OverDrive Community Reserve

June 15, 2007 at 8:45 pm | Posted in 2.0 | Leave a comment

Saw an announcement about this service on the handy Library Technology Guides blog. Community Reserve (could they have come up with a clunkier, less exciting name?) is “a digital resource sharing service within the Digital Library Reserve platform that enables participating libraries to manage and share download audio books, eBooks, music, and video in supported formats. Use it to distribute locally produced, non-commercial content and share digital materials across OverDrive’s library network at no added cost.”

A handful of public libraries have signed up and the vendor’s FAQ notes that Community Reserve contains “over 100 titles” (I’m underwhelmed, but it is pretty new). I’m not quite sure I get the purpose of this product given the market strength of YouTube, but perhaps it allows a sort of inventory control (use statistics, etc.) and does it allow you to add these locally-produced digital things into a database that includes your paid digital materials? Or is Community Reserve a separate entity altogether?

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Mappr in the library?

November 1, 2006 at 5:45 pm | Posted in 2.0, browsing, flickr, mappr, OPAC, Uncategorized | Leave a comment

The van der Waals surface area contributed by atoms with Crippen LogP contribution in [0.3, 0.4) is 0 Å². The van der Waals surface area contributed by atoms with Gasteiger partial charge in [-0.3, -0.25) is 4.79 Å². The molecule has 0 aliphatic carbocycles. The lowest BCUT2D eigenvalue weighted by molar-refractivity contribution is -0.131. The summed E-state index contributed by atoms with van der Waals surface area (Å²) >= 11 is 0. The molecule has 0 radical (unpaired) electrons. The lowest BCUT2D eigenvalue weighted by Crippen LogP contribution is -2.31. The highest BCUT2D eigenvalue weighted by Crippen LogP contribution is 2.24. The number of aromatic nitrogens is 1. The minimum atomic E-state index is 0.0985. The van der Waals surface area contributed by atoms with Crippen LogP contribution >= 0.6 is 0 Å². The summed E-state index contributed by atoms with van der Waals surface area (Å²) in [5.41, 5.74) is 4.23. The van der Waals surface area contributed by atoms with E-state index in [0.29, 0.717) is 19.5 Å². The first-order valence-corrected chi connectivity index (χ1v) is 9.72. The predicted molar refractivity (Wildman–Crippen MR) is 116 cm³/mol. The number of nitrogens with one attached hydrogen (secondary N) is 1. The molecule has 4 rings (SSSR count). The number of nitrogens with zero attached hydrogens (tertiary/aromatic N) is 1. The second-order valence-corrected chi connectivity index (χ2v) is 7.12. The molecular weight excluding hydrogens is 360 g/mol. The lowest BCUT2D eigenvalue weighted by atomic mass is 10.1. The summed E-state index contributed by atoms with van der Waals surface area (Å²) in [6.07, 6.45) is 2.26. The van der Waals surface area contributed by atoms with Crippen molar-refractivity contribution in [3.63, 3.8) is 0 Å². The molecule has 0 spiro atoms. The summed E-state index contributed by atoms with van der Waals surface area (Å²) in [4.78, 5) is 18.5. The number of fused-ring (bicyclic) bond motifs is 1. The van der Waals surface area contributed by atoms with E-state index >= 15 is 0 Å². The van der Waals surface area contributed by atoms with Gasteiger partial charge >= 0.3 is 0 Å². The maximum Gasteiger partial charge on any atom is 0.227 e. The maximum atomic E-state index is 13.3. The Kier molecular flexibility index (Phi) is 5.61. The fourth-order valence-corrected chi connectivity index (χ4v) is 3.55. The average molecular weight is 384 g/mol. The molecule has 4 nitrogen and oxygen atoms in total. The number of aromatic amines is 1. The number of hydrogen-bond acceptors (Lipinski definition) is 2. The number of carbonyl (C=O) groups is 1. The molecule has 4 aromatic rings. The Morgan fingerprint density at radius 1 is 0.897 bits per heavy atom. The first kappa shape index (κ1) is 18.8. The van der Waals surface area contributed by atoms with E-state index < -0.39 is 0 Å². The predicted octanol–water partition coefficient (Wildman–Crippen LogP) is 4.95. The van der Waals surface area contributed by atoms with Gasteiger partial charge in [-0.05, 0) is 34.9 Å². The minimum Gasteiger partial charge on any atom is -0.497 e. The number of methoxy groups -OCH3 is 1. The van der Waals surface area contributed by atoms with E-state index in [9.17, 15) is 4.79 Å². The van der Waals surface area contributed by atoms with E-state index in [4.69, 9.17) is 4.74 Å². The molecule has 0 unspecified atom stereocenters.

Just recently discovered the Charlotte public library’s Learning 2.0 site, and, though that, Mappr. My first thought about the latter is: could you re-work this to be a map of the library and let people look at the “geography” of the stacks and see images of book covers? Ooh ooh ooh? You could also do “human-interest” pictures of people in the reading room/computer lab/front desk/whatever, but if you could engineer it so it’s like browsing the stacks….hmm.

Are there any downsides to telling people exactly where certain materials are? Would it be a bad idea (for security purposes) to do this for materials kept, say, in the newspaper microfilm area? Would you have to re-do it every time there is a major shift?

 

 

where the heck did this blockquote graphic come from?

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